Every Thursday on the Good Food Blog we share a recipe from our archives.
Chef Jerry Traunfeld of The Herbfarm tells us how to cook with fresh farm ingredients. His book, The Herbal Kitchen : Cooking with Fragrance and Flavor, explores how we can use herbs in our kitchens at home. He first shared this recipe for Lavender-Rubbed Duck Breast with Apricots and Sweet Onions on January 14, 2006.
Keep reading for the full recipe…
Lavender-Rubbed Duck Breast with Apricots and Sweet Onions
- 4 large boneless duck breasts (about 2 lbs), preferably Muscovy, skin on
- 2 Tablespoons lavender buds, fresh or dried
- 1 Tablespoon dried coriander seeds
- 1 tsp dried fennel seeds
- 1/2 tsp black peppercorns
- Grated zest of 1/2 lemon
- 1 1/2 tsps kosher salt
- 1 Tablespoon olive oil
- 1/2 large sweet onion, thickly sliced
- 8 fresh apricots (12 ozs), pitted and quartered, or 1 cup (4 ozs) sliced dried apricots
- 1/2 cup dry white wine or Vermouth
- 1/2 cup chicken broth
- 1 to 2 tsps sherry vinegar if needed
- Freshly ground black pepper
- Trim any excess skin from the sides of the duck breasts. Score the skin with the tip of a sharp knife in a diagonal grid pattern, about 1 inch wide, being careful to cut just deep enough to slice the skin but not pierce the flesh.
- Put all the rub ingredients into a spice grinder (rotary coffee mill) and spin until very finely ground. Rub both sides of the duck breasts with the spices, spreading it on as evenly as you can and working some into the score marks on the skin side. If you are not ready to cook the duck, wrap it and store it in the refrigerator for up to a day, which will actually improve the flavor.
- Swirl the olive oil in a large skillet placed over medium-low heat. Place the duck breasts skin side down in the pan and cook them gently, shaking the pan occasionally and adjusting the heat as necessary. Most of the cooking takes place on the skin side; you want to go about it slowly enough that the skin has a chance to render out as much fat as possible before it, and the spices, get too dark. In about 15 minutes a considerable amount of fat should fill the skillet, some red juices should collect on the surface of the duck, and the duck skin should be a deep bronze color. If it’s not, turn up the heat to medium and cook further. When the skin is well browned, turn the breasts and cook the other side for 3 to 5 minutes, or until they feel springy and an instant-read thermometer inserted horizontally into the center registers 135–F to 140–F (for medium). Lift them out onto a warm plate and allow them to rest while you prepare the sauce in the same skillet.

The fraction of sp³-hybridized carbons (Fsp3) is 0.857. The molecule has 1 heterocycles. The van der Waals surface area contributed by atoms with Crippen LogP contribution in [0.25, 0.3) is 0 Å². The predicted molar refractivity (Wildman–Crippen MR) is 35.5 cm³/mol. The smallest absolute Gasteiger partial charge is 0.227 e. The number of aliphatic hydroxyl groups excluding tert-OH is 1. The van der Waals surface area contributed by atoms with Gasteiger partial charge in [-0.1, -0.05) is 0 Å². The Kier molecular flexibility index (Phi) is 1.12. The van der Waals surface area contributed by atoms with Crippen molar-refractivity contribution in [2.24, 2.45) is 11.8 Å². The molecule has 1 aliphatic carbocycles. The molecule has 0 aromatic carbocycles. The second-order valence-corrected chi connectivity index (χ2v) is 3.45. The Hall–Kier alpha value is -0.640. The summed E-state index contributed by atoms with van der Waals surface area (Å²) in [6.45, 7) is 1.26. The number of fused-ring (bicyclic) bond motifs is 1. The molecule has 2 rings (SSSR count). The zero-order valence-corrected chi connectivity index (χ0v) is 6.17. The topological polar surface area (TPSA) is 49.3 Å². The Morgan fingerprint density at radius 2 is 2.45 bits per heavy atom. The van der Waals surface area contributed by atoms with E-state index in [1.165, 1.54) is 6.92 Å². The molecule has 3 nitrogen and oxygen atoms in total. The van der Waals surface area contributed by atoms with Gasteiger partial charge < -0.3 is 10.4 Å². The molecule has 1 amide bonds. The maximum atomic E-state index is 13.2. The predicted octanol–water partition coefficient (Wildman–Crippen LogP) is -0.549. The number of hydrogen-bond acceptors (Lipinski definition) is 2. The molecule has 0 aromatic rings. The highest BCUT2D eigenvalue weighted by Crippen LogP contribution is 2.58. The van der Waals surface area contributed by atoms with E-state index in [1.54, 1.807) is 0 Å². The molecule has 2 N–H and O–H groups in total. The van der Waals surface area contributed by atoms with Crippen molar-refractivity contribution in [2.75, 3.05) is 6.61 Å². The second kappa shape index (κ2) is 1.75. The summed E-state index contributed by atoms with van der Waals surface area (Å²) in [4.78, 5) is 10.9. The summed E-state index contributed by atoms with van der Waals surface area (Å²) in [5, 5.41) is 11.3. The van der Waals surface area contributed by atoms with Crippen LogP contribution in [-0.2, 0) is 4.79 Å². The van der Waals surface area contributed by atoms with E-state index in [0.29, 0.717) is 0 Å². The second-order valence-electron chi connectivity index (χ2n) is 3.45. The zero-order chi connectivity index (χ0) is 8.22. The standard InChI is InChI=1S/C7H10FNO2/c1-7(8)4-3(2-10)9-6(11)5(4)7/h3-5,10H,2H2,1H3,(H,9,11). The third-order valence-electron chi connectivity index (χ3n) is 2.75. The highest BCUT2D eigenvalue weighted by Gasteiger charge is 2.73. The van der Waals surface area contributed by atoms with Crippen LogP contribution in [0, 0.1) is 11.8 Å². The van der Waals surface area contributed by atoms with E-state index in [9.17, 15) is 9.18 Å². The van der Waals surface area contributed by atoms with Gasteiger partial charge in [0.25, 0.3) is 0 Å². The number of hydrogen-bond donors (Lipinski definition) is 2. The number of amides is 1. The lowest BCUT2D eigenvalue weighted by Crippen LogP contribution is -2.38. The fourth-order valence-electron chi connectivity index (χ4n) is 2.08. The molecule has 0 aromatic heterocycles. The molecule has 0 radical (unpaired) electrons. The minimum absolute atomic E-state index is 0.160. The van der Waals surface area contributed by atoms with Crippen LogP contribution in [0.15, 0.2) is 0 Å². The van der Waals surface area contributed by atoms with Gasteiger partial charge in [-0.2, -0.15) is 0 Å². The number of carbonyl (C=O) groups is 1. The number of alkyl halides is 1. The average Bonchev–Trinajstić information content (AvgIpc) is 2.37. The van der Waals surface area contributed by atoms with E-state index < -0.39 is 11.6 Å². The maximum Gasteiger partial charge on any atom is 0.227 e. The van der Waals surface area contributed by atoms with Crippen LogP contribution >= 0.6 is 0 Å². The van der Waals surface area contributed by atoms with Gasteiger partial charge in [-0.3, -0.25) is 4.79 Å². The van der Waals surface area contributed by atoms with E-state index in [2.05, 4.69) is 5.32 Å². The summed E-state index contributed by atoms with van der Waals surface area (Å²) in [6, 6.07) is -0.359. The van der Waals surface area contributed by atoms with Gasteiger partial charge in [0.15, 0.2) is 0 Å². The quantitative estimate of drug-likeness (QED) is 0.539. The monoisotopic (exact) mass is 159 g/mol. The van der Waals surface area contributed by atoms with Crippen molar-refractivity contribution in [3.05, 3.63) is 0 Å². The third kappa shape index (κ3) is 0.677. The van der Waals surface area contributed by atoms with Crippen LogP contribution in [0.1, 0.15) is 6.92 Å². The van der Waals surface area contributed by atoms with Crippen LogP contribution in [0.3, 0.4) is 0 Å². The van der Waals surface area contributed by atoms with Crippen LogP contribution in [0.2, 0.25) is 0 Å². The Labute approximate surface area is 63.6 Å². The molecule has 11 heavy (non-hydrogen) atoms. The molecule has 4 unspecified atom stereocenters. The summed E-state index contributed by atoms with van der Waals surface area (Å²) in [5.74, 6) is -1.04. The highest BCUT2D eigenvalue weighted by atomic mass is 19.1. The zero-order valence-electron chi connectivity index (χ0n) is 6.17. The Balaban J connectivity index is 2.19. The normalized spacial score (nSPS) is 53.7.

- Pour out all but 2 tablespoons of the duck fat. Stir in the onion over medium heat until it softens and picks up a rich brown color from the pan, 3 to 4 minutes. Add the apricots, wine and broth and simmer the sauce until it reduces to about half its original volume and thickens lightly, about 5 minutes. Taste it and add the vinegar (depending on the tartness of the apricots), pepper, and salt if you think it needs it.
- Put the duck breasts skin-side down on a cutting board and slice them into a 1/2 inch-thick pieces (it’s easier to make neat slices if the skin is on the bottom). Flip them skin side up and fan the slices on warmed plates. Spoon the sauce over the top and serve right away.